It feels like we’ve discussed this so many times over the past year; with multiple lockdowns, businesses closing and reopening, it’s been hard to keep up. However, it seems like we’re finally on track to ‘normality’ as the remaining restrictions are set to end (mostly) later this month. We’ve seen hospitality reopen successfully, and even been able to see some of our loved ones again. With July 19th potentially seeing the end of social distancing, face masks and more, we’re thinking about what this means for the return to work.
Government advice still states that people should work from home where possible, meaning that many have been WFH for over a year now. If all goes as planned, this advice may be lifted on the 19th. So, what does this mean for employees, and how can employers prepare?
If reopening the workplace, priority number one will be to ensure it is COVID secure. This includes conducting risk assessments that follow current H&S guidelines and making sure workers are aware of what to expect. The guidelines are set to be reviewed on the 19th, so it’s important to stay up to date with them. Practical measures will vary depending on the industry, and you may wish to create new policy documents accordingly.
The pandemic has taught businesses a lot about working from home: both the challenges and the benefits. Because of this, there’s been a huge rise in hybrid working, which is likely to continue post-pandemic.
‘A wide range of research, including a YouGov survey and CIPD research, indicate that after the pandemic the majority of workers want to continue to work from home at least some of the time, presenting new opportunities for organisations to establish new ways of working.’ – cipd.co.uk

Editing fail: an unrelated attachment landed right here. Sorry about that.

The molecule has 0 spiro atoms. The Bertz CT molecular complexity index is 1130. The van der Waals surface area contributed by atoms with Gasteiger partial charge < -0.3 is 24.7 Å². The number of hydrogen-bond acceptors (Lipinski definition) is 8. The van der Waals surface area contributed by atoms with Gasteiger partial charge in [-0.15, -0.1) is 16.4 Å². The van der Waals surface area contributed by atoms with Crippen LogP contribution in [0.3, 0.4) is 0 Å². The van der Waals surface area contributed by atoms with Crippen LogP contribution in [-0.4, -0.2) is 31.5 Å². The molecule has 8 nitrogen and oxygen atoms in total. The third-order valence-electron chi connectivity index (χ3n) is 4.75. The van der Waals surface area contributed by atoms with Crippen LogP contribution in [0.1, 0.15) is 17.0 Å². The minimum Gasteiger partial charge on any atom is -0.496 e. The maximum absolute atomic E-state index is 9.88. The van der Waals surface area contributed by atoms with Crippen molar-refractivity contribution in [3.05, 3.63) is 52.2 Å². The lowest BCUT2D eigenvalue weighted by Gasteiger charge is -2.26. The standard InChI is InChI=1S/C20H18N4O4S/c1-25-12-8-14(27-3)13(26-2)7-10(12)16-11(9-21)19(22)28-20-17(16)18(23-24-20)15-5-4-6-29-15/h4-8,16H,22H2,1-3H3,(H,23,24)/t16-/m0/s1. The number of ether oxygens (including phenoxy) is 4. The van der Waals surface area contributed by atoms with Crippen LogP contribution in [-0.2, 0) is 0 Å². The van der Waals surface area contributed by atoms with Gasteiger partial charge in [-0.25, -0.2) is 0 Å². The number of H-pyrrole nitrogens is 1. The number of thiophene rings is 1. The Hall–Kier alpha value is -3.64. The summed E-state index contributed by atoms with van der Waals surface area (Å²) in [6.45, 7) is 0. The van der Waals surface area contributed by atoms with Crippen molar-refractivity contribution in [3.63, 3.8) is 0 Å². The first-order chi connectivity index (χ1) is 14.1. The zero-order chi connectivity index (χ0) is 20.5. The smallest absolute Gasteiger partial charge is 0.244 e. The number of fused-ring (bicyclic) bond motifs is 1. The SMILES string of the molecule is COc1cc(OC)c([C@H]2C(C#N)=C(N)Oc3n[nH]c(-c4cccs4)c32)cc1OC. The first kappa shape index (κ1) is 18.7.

Organisations will need to consider what works best for their employees, along with the business itself. Some of the benefits include improving inclusivity and diversity, along with employee wellbeing and work-life balance. Hybrid working can also save businesses a lot of money, in terms of office space and more. However, this will be different for each company, and managers will have to access what is most suitable.
‘The CIPD has developed a return to work planner to support plans and is urging businesses to ensure they can meet three key tests before bringing their people back to the workplace: is it essential, is it sufficiently safe and is it mutually agreed?’ – cipd.co.uk
It’s crucial to communicate with employees, taking into account their needs, questions and concerns. Bear in mind that this is a big change for many and being forced to return could be harmful to mental health. We spoke earlier this year about the potential effects of change and how to manage it in the return to work: you can read more about that here. Also, those with families may have new responsibilities or schedules, which should also be considered.
333 Final Thoughts:
Overall, things are looking up for the UK as we reach another milestone in the ‘roadmap’. The next few weeks will be a big test for workplaces, and a difficult time for employers to navigate. Here at Triple Three Solutions, we’re ready to help you and your workers through this next step. If you’d like HR advice on how to manage the return to work, please feel free to get in touch. Call 0333 050 3330, use our contact page or email firstname.lastname@example.org.